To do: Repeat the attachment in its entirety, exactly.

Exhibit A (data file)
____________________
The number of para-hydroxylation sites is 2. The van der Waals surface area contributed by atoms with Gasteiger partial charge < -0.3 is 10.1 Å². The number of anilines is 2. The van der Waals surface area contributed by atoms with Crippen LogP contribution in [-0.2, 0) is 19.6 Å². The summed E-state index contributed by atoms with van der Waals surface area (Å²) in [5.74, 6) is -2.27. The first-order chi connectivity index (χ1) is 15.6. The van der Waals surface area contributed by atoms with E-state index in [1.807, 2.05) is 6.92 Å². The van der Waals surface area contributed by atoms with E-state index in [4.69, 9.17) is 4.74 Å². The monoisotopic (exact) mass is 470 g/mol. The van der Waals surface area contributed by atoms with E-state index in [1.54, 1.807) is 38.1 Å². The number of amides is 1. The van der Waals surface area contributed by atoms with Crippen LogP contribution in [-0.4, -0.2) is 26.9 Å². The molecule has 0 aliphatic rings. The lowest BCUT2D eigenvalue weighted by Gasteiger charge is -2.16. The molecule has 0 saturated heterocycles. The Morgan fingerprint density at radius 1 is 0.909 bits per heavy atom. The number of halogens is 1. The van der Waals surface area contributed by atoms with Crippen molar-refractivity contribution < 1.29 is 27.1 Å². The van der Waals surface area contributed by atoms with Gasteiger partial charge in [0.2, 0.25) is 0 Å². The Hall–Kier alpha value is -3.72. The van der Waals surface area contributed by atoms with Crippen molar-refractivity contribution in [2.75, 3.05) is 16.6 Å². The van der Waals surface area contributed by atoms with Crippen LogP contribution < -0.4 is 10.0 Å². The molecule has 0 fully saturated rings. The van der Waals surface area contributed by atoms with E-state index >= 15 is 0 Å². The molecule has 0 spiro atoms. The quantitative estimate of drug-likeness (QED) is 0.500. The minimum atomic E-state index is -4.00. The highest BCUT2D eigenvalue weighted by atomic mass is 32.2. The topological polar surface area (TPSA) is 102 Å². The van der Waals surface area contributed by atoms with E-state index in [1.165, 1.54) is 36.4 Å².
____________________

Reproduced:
The number of para-hydroxylation sites is 2. The van der Waals surface area contributed by atoms with Gasteiger partial charge < -0.3 is 10.1 Å². The number of anilines is 2. The van der Waals surface area contributed by atoms with Crippen LogP contribution in [-0.2, 0) is 19.6 Å². The summed E-state index contributed by atoms with van der Waals surface area (Å²) in [5.74, 6) is -2.27. The first-order chi connectivity index (χ1) is 15.6. The van der Waals surface area contributed by atoms with E-state index in [1.807, 2.05) is 6.92 Å². The van der Waals surface area contributed by atoms with E-state index in [4.69, 9.17) is 4.74 Å². The monoisotopic (exact) mass is 470 g/mol. The van der Waals surface area contributed by atoms with E-state index in [1.54, 1.807) is 38.1 Å². The number of amides is 1. The van der Waals surface area contributed by atoms with Crippen LogP contribution in [-0.4, -0.2) is 26.9 Å². The molecule has 0 aliphatic rings. The lowest BCUT2D eigenvalue weighted by Gasteiger charge is -2.16. The molecule has 0 saturated heterocycles. The Morgan fingerprint density at radius 1 is 0.909 bits per heavy atom. The number of halogens is 1. The van der Waals surface area contributed by atoms with Crippen molar-refractivity contribution < 1.29 is 27.1 Å². The van der Waals surface area contributed by atoms with Gasteiger partial charge in [0.2, 0.25) is 0 Å². The Hall–Kier alpha value is -3.72. The van der Waals surface area contributed by atoms with Crippen molar-refractivity contribution in [2.75, 3.05) is 16.6 Å². The van der Waals surface area contributed by atoms with Crippen LogP contribution < -0.4 is 10.0 Å². The molecule has 0 fully saturated rings. The van der Waals surface area contributed by atoms with E-state index >= 15 is 0 Å². The molecule has 0 spiro atoms. The quantitative estimate of drug-likeness (QED) is 0.500. The minimum atomic E-state index is -4.00. The highest BCUT2D eigenvalue weighted by atomic mass is 32.2. The topological polar surface area (TPSA) is 102 Å². The van der Waals surface area contributed by atoms with E-state index in [1.165, 1.54) is 36.4 Å².